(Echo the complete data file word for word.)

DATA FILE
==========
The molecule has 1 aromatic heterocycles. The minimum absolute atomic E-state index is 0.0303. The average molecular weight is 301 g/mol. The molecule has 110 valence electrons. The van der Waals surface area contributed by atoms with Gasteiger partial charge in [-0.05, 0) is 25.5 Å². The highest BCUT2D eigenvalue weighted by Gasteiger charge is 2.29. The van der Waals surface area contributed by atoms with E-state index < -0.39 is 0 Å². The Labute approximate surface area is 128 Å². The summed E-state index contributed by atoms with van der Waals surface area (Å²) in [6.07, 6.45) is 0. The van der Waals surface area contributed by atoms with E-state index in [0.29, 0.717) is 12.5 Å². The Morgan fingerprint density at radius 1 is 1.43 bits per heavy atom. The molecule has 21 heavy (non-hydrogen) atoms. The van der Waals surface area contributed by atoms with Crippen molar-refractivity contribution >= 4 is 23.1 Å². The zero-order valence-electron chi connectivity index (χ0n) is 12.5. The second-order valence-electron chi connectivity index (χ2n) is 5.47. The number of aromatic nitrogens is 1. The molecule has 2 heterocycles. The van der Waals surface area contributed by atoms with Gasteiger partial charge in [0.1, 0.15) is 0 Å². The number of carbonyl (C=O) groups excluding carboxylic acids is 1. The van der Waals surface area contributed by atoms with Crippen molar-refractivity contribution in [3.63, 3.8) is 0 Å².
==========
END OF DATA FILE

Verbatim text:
The molecule has 1 aromatic heterocycles. The minimum absolute atomic E-state index is 0.0303. The average molecular weight is 301 g/mol. The molecule has 110 valence electrons. The van der Waals surface area contributed by atoms with Gasteiger partial charge in [-0.05, 0) is 25.5 Å². The highest BCUT2D eigenvalue weighted by Gasteiger charge is 2.29. The van der Waals surface area contributed by atoms with E-state index < -0.39 is 0 Å². The Labute approximate surface area is 128 Å². The summed E-state index contributed by atoms with van der Waals surface area (Å²) in [6.07, 6.45) is 0. The van der Waals surface area contributed by atoms with E-state index in [0.29, 0.717) is 12.5 Å². The Morgan fingerprint density at radius 1 is 1.43 bits per heavy atom. The molecule has 21 heavy (non-hydrogen) atoms. The van der Waals surface area contributed by atoms with Crippen molar-refractivity contribution >= 4 is 23.1 Å². The zero-order valence-electron chi connectivity index (χ0n) is 12.5. The second-order valence-electron chi connectivity index (χ2n) is 5.47. The number of aromatic nitrogens is 1. The molecule has 2 heterocycles. The van der Waals surface area contributed by atoms with Gasteiger partial charge in [0.1, 0.15) is 0 Å². The number of carbonyl (C=O) groups excluding carboxylic acids is 1. The van der Waals surface area contributed by atoms with Crippen molar-refractivity contribution in [3.63, 3.8) is 0 Å².